Plans for a large and intense aerial bombing of Berlin and the other eastern cities had been discussed under the code name Operation Thunderclap in mid-1944, but had been shelved on 16 August. [19] These were now re-examined, and the decision was made to draw up a more limited operation. [20]

On 22 January 1945, the RAF director of bomber operations, Air Commodore Sydney Bufton, sent a memo to the Deputy Chief of the Air Staff, Air Marshal Sir Norman Bottomley, suggesting that what appeared to be a coordinated air attack by the RAF to aid the current Soviet offensive would have a detrimental effect on German morale. [21] On 25 January, the Joint Intelligence Committee supported the idea, as it tied in with the ULTRA-based intelligence that dozens of German divisions deployed in the west were moving to reinforce the Eastern Front, and that interdiction of these troop movements should be a "high priority." [22] Arthur Harris, AOC Bomber Command, nicknamed "Bomber" Harris in the British press, and known as an ardent supporter of area bombing, [23] was asked for his view, and he proposed a simultaneous attack on Chemnitz, Leipzig and Dresden. [20] That evening Churchill asked the Secretary of State for Air, Sir Archibald Sinclair, what plans had been drawn up to carry out these proposals. He passed on the request to Sir Charles Portal, the Chief of the Air Staff, who answered that "We should use available effort in one big attack on Berlin and attacks on Dresden, Leipzig, and Chemnitz, or any other cities where a severe blitz will not only cause confusion in the evacuation from the East, but will also hamper the movement of troops from the West." [20] He mentioned that aircraft diverted to such raids should not be taken away from the current primary tasks of destroying oil production facilities, jet aircraft factories, and submarine yards. [20] [24]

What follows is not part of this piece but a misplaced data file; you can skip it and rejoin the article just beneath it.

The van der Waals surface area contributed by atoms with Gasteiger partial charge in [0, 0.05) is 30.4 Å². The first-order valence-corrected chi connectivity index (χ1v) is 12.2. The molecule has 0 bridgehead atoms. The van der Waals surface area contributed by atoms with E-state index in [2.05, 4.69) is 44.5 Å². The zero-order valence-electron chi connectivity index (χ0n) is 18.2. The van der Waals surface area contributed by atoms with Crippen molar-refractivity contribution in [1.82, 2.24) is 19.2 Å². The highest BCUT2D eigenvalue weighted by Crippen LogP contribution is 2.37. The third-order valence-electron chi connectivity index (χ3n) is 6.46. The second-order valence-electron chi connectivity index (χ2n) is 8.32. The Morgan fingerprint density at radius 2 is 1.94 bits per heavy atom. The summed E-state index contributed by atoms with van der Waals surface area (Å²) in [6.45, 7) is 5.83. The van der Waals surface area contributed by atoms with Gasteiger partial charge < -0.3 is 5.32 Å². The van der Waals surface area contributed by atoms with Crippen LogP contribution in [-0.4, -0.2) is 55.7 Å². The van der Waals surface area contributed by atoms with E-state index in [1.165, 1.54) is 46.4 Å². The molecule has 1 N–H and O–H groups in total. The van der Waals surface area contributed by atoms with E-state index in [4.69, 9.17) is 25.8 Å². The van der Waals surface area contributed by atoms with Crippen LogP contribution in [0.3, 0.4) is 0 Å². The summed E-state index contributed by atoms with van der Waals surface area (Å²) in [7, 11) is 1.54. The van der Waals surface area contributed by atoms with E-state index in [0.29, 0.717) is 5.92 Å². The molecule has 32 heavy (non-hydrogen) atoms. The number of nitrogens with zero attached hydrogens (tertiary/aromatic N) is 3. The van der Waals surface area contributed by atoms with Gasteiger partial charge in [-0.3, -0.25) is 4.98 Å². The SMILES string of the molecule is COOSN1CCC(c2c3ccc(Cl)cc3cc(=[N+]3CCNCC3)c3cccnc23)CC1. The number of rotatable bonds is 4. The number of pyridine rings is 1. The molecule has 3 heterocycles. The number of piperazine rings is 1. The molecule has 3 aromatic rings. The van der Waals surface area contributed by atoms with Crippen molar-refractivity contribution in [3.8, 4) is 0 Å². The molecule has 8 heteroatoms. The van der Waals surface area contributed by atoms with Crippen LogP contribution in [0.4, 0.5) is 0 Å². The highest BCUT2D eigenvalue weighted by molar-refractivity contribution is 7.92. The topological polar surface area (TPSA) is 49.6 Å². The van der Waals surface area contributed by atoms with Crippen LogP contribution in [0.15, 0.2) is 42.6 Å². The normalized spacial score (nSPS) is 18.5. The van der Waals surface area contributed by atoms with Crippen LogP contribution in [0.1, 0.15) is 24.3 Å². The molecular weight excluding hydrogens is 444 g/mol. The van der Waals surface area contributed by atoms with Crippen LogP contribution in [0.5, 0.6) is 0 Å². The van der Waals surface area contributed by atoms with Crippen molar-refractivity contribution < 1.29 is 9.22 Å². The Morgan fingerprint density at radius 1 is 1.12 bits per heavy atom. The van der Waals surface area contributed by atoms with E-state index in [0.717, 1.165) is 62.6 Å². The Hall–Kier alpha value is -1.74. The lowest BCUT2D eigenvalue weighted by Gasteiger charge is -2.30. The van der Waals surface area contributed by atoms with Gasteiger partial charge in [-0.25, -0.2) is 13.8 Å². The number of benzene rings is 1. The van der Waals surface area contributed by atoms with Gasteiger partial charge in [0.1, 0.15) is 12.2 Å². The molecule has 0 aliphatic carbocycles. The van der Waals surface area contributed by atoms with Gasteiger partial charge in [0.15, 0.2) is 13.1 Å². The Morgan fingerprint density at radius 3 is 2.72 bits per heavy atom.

Churchill was not satisfied with this answer and on 26 January pressed Sinclair for a plan of operations: "I asked [last night] whether Berlin, and no doubt other large cities in east Germany, should not now be considered especially attractive targets.... Pray report to me tomorrow what is going to be done". [25]

In response to Churchill's inquiry, Sinclair approached Bottomley who asked Harris to undertake attacks on Berlin, Dresden, Leipzig, and Chemnitz, as soon as moonlight and weather allowed, "...with the particular object of exploiting the confused conditions which are likely to exist in the above mentioned cities during the successful Russian advance." [25] This activity allowed Sinclair to inform Churchill on 27 January of the Air Staff's agreement that, "subject to the overriding claims" on other targets under the Pointblank Directive, strikes against communications in these cities to disrupt civilian evacuation from the east and troop movement from the west would be made. [26] [27]

On 31 January, Bottomley sent a message to Portal saying a heavy attack on Dresden and other cities "will cause great confusion in civilian evacuation from the east and hamper movement of reinforcements from other fronts". [28] British historian Frederick Taylor mentions a further memo sent to the Chiefs of Staff Committee by Sir Douglas Evill on 1 February, in which Evill states interfering with mass civilian movements was a major, even key, factor in the decision to bomb the city centre. Attacks there, where main railway junctions, telephone systems, city administration and utilities were located, would result in "chaos." Ostensibly, Britain had learned this after the Coventry Blitz, when loss of this crucial infrastructure had supposedly longer-lasting effects than attacks on war plants. [29]